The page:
Drying Behavior of Cellulose Fibers Characterized by Thermal Analysis

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Title: Drying Behavior of Cellulose Fibers Characterized by Thermal Analysis
Author: Park, Sunkyu
Advisors: Hasan Jameel, Committee Co-Chair
Richard Venditti, Committee Co-Chair
Abstract: The objective of this research is to understand the drying behavior of cellulose fibers characterized by thermogravimetric analysis (TGA) and differential scanning calorimetry (DSC). A parameter termed "hard-to-remove (HR) water content" was defined as the ratio of water mass to fiber mass at the transition between the constant and falling rate drying zones of an isothermal TGA experiment. The HR water content showed a linear relationship with water retention value. TGA and DSC were used to explain the linear relationship. During drying, free water was observed to evaporate first, followed by trapped water, freezing bound water and then non-freezing bound water, with some overlap. Trapped water can be described as water bound to the fibers, but difficult to evaporate. For pilot papermachine samples, all the water in the wet web entering the dryer section was HR water, with no free water detected. Based on the results, a qualitative drying model of cellulose fibers was proposed with regard to decreasing moisture ratio. Changes in the pore size distribution during drying were determined using DSC measurements and the Gibbs-Thomson equation. Larger pores collapsed first followed by the sequential collapse of smaller pores, indicating that pore wall collapse resistance is critical. The average pore size for bleached softwood was calculated to be about 80 nm and decreased with drying. A constant pore size of about 20 nm was observed at moisture ratios below 0.3 g⁄g, which corresponds to one-to-two layers of non-freezing bound water. The heat of vaporization of water associated with cellulose fibers was determined using modulated DSC and showed a steep increase at moisture ratios below 0.3 g⁄g, indicating that a higher energy is required to evaporate non-freezing bound water.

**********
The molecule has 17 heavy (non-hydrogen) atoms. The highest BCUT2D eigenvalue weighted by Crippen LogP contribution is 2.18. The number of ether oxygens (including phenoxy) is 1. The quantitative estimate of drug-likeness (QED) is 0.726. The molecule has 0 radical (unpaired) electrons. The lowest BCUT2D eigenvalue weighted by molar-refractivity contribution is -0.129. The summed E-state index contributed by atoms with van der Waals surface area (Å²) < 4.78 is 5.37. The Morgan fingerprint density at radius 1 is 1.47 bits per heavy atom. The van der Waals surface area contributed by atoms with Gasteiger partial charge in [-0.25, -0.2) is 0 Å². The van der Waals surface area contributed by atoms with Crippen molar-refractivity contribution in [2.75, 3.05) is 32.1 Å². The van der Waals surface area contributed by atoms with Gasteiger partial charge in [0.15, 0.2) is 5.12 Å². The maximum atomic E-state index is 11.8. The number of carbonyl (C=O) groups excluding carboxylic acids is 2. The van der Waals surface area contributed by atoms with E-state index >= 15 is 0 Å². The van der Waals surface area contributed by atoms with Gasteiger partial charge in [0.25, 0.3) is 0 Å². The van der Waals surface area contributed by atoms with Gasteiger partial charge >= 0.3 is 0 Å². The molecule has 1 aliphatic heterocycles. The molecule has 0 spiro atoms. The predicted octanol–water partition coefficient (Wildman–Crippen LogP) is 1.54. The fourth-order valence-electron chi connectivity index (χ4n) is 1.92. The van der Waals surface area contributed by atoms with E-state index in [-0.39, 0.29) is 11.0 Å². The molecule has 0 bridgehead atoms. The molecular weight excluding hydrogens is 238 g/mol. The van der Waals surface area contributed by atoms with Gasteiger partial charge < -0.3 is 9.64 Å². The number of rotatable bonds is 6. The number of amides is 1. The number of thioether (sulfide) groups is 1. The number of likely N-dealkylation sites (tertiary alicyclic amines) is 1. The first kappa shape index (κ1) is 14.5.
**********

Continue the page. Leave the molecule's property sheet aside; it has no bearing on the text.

Date: 2007-05-08
Degree: PhD
Discipline: Wood and Paper Science
URI: http://www.lib.ncsu.edu/resolver/1840.16/5748

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